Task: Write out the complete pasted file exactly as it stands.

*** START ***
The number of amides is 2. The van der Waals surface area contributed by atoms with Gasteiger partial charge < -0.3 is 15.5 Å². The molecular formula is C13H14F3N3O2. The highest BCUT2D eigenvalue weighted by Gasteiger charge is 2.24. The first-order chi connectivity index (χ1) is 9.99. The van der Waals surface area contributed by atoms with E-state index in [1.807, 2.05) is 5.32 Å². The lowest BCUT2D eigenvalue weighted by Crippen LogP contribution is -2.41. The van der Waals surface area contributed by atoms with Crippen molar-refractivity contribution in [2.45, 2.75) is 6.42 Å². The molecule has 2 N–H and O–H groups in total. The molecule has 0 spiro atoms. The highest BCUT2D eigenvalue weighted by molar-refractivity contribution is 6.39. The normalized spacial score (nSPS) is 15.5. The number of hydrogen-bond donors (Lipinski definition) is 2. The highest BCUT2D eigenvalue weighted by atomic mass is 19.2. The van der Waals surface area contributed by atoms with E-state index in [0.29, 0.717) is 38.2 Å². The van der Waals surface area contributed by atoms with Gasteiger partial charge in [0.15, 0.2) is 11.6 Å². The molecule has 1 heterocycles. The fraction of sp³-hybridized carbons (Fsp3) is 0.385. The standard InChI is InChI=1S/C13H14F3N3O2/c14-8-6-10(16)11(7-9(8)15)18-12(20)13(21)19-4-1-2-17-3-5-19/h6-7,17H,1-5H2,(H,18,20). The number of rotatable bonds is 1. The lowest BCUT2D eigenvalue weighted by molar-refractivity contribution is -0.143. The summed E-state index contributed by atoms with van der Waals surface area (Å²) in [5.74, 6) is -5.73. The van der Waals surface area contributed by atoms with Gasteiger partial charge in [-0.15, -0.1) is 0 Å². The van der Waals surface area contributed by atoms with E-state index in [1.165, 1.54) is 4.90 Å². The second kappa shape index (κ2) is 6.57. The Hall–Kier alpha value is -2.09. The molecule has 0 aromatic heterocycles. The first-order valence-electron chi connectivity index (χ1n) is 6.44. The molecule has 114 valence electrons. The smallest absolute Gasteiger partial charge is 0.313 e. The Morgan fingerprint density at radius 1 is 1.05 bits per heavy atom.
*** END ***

The number of amides is 2. The van der Waals surface area contributed by atoms with Gasteiger partial charge < -0.3 is 15.5 Å². The molecular formula is C13H14F3N3O2. The highest BCUT2D eigenvalue weighted by Gasteiger charge is 2.24. The first-order chi connectivity index (χ1) is 9.99. The van der Waals surface area contributed by atoms with E-state index in [1.807, 2.05) is 5.32 Å². The lowest BCUT2D eigenvalue weighted by Crippen LogP contribution is -2.41. The van der Waals surface area contributed by atoms with Crippen molar-refractivity contribution in [2.45, 2.75) is 6.42 Å². The molecule has 2 N–H and O–H groups in total. The molecule has 0 spiro atoms. The highest BCUT2D eigenvalue weighted by molar-refractivity contribution is 6.39. The normalized spacial score (nSPS) is 15.5. The number of hydrogen-bond donors (Lipinski definition) is 2. The highest BCUT2D eigenvalue weighted by atomic mass is 19.2. The van der Waals surface area contributed by atoms with E-state index in [0.29, 0.717) is 38.2 Å². The van der Waals surface area contributed by atoms with Gasteiger partial charge in [0.15, 0.2) is 11.6 Å². The molecule has 1 heterocycles. The fraction of sp³-hybridized carbons (Fsp3) is 0.385. The standard InChI is InChI=1S/C13H14F3N3O2/c14-8-6-10(16)11(7-9(8)15)18-12(20)13(21)19-4-1-2-17-3-5-19/h6-7,17H,1-5H2,(H,18,20). The number of rotatable bonds is 1. The lowest BCUT2D eigenvalue weighted by molar-refractivity contribution is -0.143. The summed E-state index contributed by atoms with van der Waals surface area (Å²) in [5.74, 6) is -5.73. The van der Waals surface area contributed by atoms with Gasteiger partial charge in [-0.15, -0.1) is 0 Å². The van der Waals surface area contributed by atoms with E-state index in [1.165, 1.54) is 4.90 Å². The second kappa shape index (κ2) is 6.57. The Hall–Kier alpha value is -2.09. The molecule has 0 aromatic heterocycles. The first-order valence-electron chi connectivity index (χ1n) is 6.44. The molecule has 114 valence electrons. The smallest absolute Gasteiger partial charge is 0.313 e. The Morgan fingerprint density at radius 1 is 1.05 bits per heavy atom.